The PRI's Next Choice
Could an election convention in Mexico replace the dedazo?
MEXICO mourns the loss of the slain Luis Donaldo Colosio, for his family. The country also grieves for the loss of its nonviolent political tradition. There had not been a political assassination of this magnitude since 1928. No other country in the world can boast of Mexico's record of having 10 consecutive presidents elected with each serving a full term in office.
Yet as the political forces react to this blow, an opportunity approaches for President Carlos Salinas de Gortari to honor his oft-stated desire to increase democracy over autocracy.
There are two ``who'' questions now to be answered: Who was behind Mr. Colosio's assassination; and who will emerge as the ruling Institutional Revolutionary Party's (PRI) new candidate? If tradition holds, a standard-bearer will quickly be chosen behind closed doors by the PRI's inner circle.
As this private selection process goes on, the motive for the killing is unknown. The alleged gunman, a 23-year-old Tijuana resident, Mario Aburto Martinez, reportedly told police he is a pacifist and that ``I saved Mexico.'' But when he said he wouldn't talk, even if tortured, rumors began that he had something to hide.
Motives, although highly speculative, are always available in Mexico. Were PRI leaders disturbed by Colosio's recent strong statements about cleaning up rampant corruption, hardly professions of loyalty to the party? Were other political parties behind the crime? Or is Mr. Martinez just a lone actor with a hatred for the ruling party, the president, or the system?
Observers tend to rule out a grudge by the assassin against Colosio himself, who was one of the most gregarious and likable of all Mexican politicians.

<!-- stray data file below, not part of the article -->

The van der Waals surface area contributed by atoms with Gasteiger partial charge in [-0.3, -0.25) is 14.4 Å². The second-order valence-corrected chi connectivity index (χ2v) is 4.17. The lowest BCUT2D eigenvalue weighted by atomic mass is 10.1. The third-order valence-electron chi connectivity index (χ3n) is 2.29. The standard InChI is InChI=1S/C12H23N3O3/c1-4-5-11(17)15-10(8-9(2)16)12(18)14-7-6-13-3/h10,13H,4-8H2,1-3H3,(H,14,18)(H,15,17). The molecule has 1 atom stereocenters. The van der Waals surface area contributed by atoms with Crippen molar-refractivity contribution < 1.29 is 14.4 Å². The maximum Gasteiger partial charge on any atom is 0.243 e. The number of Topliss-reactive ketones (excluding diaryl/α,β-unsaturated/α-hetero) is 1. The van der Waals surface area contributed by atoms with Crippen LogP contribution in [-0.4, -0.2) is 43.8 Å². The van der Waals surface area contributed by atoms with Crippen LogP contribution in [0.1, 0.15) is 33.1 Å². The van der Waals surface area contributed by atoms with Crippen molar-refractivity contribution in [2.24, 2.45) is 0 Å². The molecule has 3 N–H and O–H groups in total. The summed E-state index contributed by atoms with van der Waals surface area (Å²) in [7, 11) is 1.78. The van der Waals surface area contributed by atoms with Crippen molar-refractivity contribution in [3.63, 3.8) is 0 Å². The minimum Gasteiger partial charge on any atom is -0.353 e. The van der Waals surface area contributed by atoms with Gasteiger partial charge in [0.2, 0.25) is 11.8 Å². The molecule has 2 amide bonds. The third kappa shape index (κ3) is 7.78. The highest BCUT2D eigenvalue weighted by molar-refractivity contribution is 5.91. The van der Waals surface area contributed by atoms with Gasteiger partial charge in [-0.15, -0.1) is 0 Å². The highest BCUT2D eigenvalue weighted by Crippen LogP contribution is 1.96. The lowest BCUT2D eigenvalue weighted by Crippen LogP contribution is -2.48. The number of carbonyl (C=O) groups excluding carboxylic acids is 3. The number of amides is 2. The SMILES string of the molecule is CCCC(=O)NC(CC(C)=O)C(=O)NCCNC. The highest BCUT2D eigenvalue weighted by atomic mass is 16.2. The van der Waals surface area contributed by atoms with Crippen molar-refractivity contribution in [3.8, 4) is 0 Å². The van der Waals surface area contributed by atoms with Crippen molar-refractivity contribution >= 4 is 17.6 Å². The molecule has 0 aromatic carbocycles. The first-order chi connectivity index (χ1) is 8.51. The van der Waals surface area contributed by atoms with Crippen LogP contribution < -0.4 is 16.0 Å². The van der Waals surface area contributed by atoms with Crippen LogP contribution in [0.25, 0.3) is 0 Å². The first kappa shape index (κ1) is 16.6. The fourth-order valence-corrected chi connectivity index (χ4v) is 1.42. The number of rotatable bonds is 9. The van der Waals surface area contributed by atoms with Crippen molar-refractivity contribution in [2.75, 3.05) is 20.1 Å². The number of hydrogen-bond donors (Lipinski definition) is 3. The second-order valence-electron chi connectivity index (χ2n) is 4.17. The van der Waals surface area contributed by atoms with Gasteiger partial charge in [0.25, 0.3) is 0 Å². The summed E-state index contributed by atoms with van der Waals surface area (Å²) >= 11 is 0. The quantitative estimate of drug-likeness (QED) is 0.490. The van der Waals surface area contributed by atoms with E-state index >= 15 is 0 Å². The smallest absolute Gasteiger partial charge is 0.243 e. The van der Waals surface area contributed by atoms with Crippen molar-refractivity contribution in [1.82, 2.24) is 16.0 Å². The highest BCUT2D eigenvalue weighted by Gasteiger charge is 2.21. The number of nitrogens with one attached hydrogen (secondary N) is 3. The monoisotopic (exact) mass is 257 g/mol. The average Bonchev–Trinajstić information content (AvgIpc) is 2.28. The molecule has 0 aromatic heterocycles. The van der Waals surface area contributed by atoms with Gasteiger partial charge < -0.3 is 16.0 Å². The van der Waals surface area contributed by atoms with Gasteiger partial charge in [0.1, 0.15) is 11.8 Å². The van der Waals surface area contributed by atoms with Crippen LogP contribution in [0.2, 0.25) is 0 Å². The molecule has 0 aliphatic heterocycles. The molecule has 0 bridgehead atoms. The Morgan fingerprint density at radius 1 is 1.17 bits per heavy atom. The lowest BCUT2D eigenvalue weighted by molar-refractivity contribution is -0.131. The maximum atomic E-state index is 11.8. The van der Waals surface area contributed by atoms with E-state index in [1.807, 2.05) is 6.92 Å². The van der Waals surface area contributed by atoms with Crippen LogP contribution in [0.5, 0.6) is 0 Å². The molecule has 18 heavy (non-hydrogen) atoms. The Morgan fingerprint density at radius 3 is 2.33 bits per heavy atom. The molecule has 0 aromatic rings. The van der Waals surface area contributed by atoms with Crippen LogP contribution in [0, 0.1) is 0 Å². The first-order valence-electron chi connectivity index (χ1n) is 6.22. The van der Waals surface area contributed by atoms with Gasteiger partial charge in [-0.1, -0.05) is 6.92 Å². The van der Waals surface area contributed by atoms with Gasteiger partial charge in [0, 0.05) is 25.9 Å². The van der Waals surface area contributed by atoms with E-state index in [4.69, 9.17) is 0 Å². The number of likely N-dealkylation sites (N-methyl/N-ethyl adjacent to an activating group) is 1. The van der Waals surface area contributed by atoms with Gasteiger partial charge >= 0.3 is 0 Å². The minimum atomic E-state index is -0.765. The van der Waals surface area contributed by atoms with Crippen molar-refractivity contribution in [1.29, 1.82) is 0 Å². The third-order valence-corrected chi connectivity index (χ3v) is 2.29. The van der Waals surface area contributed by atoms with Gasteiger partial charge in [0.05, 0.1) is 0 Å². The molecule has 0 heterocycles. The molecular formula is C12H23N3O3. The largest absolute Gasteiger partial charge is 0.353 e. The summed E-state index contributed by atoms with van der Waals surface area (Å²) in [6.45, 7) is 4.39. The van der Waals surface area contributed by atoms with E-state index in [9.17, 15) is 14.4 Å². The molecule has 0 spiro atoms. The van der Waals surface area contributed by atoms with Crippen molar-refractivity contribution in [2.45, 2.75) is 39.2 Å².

BUT for the PRI there is now a constitutional problem caused by the timing of the killing. Article 82 of the Mexican Constitution says that no one who has been a state governor or cabinet officer within six months of the election is eligible to run for the presidency. The election is less than five months away. That eliminates Finance Minister Pedro Aspe Armella, the darling of the business community.
Within the party, the field has been narrowed to three: Former Mexico City mayor, Manuel Camacho Solis, appointed as Peace Commissioner for the Chiapas uprising, former Education Secretary Ernesto Zedillo Ponce de Leon, and Fernando Ortiz Arana, PRI party president and something of a party hack.
Mr. Camacho is popular with PRI liberals but distrusted by conservatives and unacceptable to Televisa, the inordinately powerful Mexican television monopoly. Camacho had been passed over when Colosio was chosen by President Salinas, but with uncanny timing, he had publicly renounced presidential ambitions with any other party the day before Colosio was killed. Camacho is eligible because he left the cabinet in early January to deal with the situation in Chiapas, where he has received high marks.
Mr. Zedillo, reported to be a favorite of Salinas, is a competent administrator. He is cleared to run because he had resigned from the cabinet last November to manage Colosio's campaign.
But now the PRI faces a curious opportunity. If Salinas is serious about advancing democracy, he could consider beginning within the PRI with some sort of nominating convention. This might replace the traditional method, in which he simply chooses his successor. The dedazo (pointing the finger) is the way it's always been done in Mexico but is hardly democratic. Writer Carlos Fuentes has come out strongly for an open selection process, saying such an action would honor Colosio's death.
Meanwhile the daunting problems facing Mexico remain in the wings. Many could be solved by increasing democratic action throughout the country. Starting by opening up the Mexican equivalent of the smoke-filled room inside the ruling party is probably too much to expect, but it's still worth hoping for. The Opinion/Essay Page welcomes manuscripts. Authors of articles will be notified by telephone. Authors of articles not accepted will be notified by postcard. Send manuscripts by mail to Opinions/Essays, One Norway Street, Boston, MA 02115, by fax to 617 -450-2317, or by Internet E-mail to OPED@RACHEL.CSPS.COM.